It’s important when using sales letters to test a number of variations. You’ll need multiple headlines, body copy and calls to action. How many multiples? This 3 x 3 Marketing Momentum Matrix™, created by Dr Marc Dussault, Managing Director of Exponential Programs, works well for a medium sized mailout.
Body Copy 1
Body Copy 2
Body Copy 3
Call to Action 1
Call to Action 2
Call to Action 3
Of course, the permutations of this are more than just three letters – for instance you could test headline 2 with body copy 1 and call to action 3.
This level of email sophistication is taught in The Platinum Program to ensure that you get the most from your marketing spend so that you can replicate what works and stop doing what doesn’t. Often, once combination will out-perform the other by orders of magnitude! But that is a discussion for another day – let’s get back to THIS campaign and how it relates to Transactional Relationship Marketing.
The dentist may include, with the offers, educational material such as a survey on dental hygiene, an FAQ on dental cosmetic procedures or a “Top 5 Dental Cosmetic Dangers to Avoid” brochure. This will help to cement him as the pre-eminent source of dental education in Mr X.’s mind.
TRM is a strategy in which everyone wins.
Mr X wins because he gets something he needs being offered directly to him. He receives educational material that is of direct benefit to his situation. Perhaps most importantly, he doesn’t need to feel embarrassed about asking for this information – because it has confidentially and sensitively come to him.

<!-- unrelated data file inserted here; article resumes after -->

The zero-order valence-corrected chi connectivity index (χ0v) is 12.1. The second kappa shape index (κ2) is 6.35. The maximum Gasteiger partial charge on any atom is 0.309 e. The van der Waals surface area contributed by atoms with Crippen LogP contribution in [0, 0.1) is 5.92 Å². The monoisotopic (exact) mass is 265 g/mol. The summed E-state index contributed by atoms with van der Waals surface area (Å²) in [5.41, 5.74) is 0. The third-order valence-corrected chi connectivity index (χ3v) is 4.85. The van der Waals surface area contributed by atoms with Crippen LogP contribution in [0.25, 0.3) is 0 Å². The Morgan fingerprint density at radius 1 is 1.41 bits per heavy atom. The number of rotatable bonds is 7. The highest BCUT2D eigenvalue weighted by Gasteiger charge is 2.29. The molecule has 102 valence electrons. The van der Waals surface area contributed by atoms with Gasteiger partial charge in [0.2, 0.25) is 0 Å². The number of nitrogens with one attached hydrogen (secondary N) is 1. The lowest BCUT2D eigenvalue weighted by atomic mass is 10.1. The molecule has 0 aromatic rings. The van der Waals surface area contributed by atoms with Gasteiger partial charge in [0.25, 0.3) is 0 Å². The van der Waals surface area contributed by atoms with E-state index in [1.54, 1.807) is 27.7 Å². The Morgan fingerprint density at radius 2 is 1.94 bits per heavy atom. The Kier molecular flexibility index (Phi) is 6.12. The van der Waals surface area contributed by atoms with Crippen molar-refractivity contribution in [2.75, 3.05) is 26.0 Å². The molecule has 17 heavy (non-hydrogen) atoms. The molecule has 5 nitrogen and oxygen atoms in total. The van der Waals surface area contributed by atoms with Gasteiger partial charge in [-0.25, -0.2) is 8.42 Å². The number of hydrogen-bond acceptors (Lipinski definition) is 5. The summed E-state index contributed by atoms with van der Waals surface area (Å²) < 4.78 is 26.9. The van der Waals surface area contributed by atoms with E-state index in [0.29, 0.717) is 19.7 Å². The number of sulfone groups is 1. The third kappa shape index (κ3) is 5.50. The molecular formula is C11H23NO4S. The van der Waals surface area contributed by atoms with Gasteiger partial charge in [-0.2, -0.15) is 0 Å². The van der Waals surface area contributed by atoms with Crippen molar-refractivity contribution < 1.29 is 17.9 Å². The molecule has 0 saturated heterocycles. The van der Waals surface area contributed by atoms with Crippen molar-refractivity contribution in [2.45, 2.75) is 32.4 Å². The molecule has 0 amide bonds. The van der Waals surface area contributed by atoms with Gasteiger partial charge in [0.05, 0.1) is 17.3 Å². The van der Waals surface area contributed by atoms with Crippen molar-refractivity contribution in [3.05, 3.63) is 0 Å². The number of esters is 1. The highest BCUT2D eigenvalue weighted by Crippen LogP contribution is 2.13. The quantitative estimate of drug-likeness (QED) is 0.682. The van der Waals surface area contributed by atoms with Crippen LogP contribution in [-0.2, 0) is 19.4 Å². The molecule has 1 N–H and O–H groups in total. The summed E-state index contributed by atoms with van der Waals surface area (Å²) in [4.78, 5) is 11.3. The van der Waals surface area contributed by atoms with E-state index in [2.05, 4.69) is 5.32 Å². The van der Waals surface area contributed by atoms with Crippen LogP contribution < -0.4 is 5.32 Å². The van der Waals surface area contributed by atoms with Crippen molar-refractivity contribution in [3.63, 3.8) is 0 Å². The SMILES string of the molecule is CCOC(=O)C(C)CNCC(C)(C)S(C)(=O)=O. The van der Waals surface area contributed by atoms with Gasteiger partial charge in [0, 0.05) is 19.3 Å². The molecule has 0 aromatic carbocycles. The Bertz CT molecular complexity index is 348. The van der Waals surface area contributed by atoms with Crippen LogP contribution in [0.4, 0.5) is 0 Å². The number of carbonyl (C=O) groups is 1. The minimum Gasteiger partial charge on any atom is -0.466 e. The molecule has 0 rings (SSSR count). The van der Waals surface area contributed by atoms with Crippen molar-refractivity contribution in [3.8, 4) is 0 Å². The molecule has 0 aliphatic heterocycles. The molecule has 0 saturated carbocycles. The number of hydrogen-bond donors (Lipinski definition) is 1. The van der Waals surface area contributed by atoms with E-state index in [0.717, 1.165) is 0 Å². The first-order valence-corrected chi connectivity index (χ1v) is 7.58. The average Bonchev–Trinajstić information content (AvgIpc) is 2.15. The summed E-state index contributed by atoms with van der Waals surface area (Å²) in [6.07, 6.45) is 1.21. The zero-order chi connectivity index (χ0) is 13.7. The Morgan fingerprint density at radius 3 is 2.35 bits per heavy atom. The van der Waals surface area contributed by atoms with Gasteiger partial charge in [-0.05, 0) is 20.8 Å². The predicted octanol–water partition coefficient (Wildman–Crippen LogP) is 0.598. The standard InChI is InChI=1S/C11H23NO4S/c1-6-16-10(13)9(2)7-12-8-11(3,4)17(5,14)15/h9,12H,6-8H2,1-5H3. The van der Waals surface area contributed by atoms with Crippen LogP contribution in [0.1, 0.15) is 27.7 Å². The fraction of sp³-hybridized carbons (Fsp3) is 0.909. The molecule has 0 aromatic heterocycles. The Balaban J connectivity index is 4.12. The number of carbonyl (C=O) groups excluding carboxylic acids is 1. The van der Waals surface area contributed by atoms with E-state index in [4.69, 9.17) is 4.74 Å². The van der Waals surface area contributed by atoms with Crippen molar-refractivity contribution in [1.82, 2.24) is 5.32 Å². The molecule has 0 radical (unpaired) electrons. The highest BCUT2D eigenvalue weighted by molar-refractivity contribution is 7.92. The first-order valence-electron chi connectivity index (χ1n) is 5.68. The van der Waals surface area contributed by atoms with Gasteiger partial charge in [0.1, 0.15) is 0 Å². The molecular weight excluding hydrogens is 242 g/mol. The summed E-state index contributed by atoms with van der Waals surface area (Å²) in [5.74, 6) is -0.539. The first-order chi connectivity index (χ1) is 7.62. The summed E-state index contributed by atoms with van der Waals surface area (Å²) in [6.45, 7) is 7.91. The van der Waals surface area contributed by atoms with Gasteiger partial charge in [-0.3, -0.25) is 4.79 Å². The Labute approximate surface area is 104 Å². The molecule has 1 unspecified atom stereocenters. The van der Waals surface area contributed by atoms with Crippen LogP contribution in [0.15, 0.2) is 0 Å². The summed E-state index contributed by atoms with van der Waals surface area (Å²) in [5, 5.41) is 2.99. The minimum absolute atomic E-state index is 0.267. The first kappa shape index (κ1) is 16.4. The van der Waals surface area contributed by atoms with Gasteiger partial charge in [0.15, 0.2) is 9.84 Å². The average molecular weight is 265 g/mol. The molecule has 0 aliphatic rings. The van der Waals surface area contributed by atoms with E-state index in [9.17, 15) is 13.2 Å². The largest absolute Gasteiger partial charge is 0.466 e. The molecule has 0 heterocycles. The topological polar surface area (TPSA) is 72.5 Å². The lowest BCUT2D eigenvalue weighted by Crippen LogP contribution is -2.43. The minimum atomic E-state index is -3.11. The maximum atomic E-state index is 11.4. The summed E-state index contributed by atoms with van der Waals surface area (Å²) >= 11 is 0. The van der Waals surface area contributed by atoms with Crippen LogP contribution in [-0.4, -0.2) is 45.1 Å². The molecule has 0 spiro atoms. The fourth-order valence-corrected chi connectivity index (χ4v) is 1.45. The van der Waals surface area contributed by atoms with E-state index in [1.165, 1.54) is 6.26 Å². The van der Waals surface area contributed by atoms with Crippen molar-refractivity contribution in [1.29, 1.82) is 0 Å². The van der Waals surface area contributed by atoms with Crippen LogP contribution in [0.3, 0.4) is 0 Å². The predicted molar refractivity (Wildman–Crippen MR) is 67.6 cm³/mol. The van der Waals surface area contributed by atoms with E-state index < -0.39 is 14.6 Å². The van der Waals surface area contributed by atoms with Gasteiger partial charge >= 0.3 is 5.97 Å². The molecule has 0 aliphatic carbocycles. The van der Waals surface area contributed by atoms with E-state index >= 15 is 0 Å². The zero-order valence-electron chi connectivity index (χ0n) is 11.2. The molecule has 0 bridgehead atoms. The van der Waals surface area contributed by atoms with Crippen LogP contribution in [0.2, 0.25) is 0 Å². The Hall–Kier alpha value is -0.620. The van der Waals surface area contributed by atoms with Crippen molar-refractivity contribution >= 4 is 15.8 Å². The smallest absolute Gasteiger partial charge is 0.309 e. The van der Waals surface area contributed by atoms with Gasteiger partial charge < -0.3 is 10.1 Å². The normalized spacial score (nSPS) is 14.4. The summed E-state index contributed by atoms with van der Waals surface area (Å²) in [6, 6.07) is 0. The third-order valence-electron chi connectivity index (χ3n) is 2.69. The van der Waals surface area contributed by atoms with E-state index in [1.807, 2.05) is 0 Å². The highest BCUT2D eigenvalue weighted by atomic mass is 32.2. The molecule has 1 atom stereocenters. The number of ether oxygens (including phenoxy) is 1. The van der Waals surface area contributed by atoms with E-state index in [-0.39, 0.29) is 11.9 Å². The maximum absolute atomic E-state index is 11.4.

The dentist wins because he has a qualified lead with whom he has now built rapport and to who he is now a pre-eminent source of dental education. Using this strategy alone, a dentist could easily fill his practice without doing any other kind of advertising – saving him, potentially, thousands of dollars each year.
You win because you have offered your client something that is very valuable to him – with no motive other than to help him out. This also builds your pre-eminence with Mr X. – after all, who is he more likely to go to for his pharmaceutical needs? The mega-hyper-super-store that just opened down the road and who may be a few dollars cheaper? Or the pharmacy that has sent him educational material and promotional offers that increase the quality of his life?
The environment wins because you are reducing waste – not only are you sending several promotions in one envelope, the promotions are also targeted, going to people who will actually value them and who are unlikely to just throw them away.
Of course, you could accept payment from the dentist for the advertising. Better yet – you could form a host-beneficiary partnership with the dentist. In return for the TRM promotion, the dentist could send a letter to all of his patients, recommending and endorsing your pharmacy. You might even work out a trailing commission arrangement, so that you each get a certain percentage of sales for the lifetime of the client.
[ii] Dr Chaston, I., “New Marketing Strategies: Evolving Flexible process to Fit Market Circumstance”, Sage Publications, 1999, page 8, table 1.1
[iii] Beech, J. and Chadwick, S “The Business of Tourism Management: Glossary”, Pearson Education, November 2005,
[iv] Wikipedia entry, “Relationship Marketing”, en.wikipedia.org/wiki/Relationship_marketing
[v] Blackie, T., “Lifecycle Potential: Bill sweetener”, BRW, June 28-August 1 2007, page 106
[vi] Blackie, T., “Lifecycle Potential: Bill sweetener”, BRW, June 28-August 1 2007, page 106
[vii] Blackie, T., “Lifecycle Potential: Bill sweetener”, BRW, June 28-August 1 2007, page 106